But if, by some miracle, these 'secular' media people do some serious probing,
they will find out that
the tribals of Gujarat blame local Muslims for their exploitation, especially of women. The communal
teaching and pan-Islamic brotherhood of the Tableeghi Jamaat movement could well be the other
In the big towns, cities and metros, the feeling is going round, it seems,
that the educated Hindu class
-- those white-collared and professional people who read between the lines and are least concerned
with minority vote-bank politics -- is veering to the conclusion that "enough is enough".
The overt and covert appeasement of Muslims by the political class and
the media is finally, it appears,
becoming too stifling even for the traditionally tolerant Hindu. This class, for instance, has noted how
the 'secular' media has largely ignored the fact that on March 27, the special tribunal headed by a
Delhi high court judge, S K Aggarwal, has upheld the central government's ban on the Students
Islamic Movement of India announced in September last. "Would the media not have gloated over
such a decision if the upheld ban had been on the RSS or VHP?" these Hindus ask. Active networking
on the Internet by Hindu groups and individuals has helped to intensify such feelings.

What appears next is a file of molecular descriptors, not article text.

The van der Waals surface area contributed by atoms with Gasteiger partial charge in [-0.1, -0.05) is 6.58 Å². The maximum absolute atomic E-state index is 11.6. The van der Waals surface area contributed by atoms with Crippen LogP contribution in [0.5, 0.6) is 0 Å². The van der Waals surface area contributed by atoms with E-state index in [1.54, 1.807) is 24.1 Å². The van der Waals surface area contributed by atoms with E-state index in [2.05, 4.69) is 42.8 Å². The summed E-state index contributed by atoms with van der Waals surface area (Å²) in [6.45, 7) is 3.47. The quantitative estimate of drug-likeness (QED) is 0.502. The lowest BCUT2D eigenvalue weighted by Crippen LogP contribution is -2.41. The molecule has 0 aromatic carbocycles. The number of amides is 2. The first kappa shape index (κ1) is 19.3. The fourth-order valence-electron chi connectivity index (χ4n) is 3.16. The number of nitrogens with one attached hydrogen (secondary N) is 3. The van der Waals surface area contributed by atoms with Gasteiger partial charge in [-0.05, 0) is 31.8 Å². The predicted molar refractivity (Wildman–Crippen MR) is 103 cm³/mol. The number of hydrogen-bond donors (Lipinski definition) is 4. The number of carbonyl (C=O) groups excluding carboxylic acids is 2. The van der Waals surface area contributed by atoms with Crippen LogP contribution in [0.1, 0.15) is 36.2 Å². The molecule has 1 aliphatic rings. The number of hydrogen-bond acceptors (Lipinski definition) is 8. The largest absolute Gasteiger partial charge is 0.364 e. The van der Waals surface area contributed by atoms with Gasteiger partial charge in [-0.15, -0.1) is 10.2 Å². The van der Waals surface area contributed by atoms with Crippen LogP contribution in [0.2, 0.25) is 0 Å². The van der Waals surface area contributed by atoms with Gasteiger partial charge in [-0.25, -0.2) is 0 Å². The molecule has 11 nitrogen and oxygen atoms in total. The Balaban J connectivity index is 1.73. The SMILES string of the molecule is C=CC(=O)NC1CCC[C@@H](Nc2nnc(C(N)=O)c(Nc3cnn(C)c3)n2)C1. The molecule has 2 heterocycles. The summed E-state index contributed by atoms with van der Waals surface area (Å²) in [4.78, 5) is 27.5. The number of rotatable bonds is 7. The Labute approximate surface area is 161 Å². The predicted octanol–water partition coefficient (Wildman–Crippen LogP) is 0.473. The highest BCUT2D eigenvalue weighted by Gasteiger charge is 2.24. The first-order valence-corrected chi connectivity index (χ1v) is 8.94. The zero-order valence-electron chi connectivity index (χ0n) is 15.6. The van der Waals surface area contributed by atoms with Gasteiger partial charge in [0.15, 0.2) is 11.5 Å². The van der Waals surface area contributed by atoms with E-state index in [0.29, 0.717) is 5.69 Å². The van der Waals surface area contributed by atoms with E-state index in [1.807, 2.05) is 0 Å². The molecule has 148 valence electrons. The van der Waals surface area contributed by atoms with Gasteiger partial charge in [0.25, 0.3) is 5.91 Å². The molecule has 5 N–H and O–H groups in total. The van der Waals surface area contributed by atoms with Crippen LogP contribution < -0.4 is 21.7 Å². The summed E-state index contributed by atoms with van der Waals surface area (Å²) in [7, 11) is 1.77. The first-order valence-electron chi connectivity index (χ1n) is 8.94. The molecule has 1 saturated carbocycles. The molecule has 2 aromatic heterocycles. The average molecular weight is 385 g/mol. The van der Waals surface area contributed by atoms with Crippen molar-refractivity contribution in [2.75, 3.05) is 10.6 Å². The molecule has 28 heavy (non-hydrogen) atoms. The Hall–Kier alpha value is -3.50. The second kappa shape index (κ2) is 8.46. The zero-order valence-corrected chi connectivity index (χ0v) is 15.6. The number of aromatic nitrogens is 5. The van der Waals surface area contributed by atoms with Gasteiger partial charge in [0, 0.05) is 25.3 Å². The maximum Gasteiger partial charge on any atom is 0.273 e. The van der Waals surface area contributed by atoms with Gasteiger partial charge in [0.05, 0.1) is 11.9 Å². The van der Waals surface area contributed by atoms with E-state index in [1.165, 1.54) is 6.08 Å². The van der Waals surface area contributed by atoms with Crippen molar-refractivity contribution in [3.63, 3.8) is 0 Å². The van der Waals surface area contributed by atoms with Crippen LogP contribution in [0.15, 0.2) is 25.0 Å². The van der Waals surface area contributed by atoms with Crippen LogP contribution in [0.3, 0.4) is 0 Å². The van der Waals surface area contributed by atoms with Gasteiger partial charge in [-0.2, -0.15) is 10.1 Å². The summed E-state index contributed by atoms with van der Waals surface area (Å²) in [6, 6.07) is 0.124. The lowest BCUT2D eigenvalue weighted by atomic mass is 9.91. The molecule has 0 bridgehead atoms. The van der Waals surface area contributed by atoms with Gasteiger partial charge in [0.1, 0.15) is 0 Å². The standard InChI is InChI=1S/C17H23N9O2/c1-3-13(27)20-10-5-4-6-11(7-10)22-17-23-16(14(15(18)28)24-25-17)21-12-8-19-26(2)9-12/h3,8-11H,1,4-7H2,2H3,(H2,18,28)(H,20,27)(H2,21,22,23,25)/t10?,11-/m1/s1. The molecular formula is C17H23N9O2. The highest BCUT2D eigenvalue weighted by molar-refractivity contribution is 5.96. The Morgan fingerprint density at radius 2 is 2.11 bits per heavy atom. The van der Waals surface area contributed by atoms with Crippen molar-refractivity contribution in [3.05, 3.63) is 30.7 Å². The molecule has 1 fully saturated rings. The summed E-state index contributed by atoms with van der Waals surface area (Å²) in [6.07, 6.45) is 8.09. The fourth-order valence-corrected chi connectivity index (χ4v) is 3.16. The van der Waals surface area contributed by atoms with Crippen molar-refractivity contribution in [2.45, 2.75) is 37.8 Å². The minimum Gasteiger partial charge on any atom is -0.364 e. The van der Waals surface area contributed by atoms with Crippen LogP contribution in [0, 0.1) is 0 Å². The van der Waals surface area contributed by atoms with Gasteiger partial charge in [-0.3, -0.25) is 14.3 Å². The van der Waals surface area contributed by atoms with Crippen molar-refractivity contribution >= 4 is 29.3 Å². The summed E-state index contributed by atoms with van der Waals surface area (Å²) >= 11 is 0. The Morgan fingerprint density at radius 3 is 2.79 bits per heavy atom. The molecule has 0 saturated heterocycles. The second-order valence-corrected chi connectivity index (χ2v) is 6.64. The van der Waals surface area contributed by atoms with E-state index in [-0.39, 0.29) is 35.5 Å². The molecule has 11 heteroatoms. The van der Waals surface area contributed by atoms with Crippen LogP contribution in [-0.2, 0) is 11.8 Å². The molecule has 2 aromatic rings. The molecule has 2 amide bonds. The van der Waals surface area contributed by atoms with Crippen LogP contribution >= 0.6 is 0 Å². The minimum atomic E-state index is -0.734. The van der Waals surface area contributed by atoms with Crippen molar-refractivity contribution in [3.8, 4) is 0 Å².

Take, for instance, a recent interview given by Ravi Shankar, a disciple
of Mahesh Yogi and founder
of the Art of Living Foundation that's now getting widespread international recognition. In that
interview Ravi Shankar revealed that the annual income from the 40,000 temples of Karnataka is Rs
400 million, of which only Rs 5 million are spent on the temples while the rest goes to the government;
in contrast, the income from religious institutions of the minorities is just Rs 5 million and they get
grants of Rs 80 million.
Again, he says, the minority community institutions are fully exempted
from taxes whereas majority
community institutions are not. He believes "these disparities should go. Everybody should be treated
equally." The unbiased couldn't agree more because that's what secularism is really meant to be. [The
interview is available as message number 283 to members of the Yahoo! message board.]
Some judicial decisions are also abetting this animosity against Muslims.
Thus, on April 8, the Supreme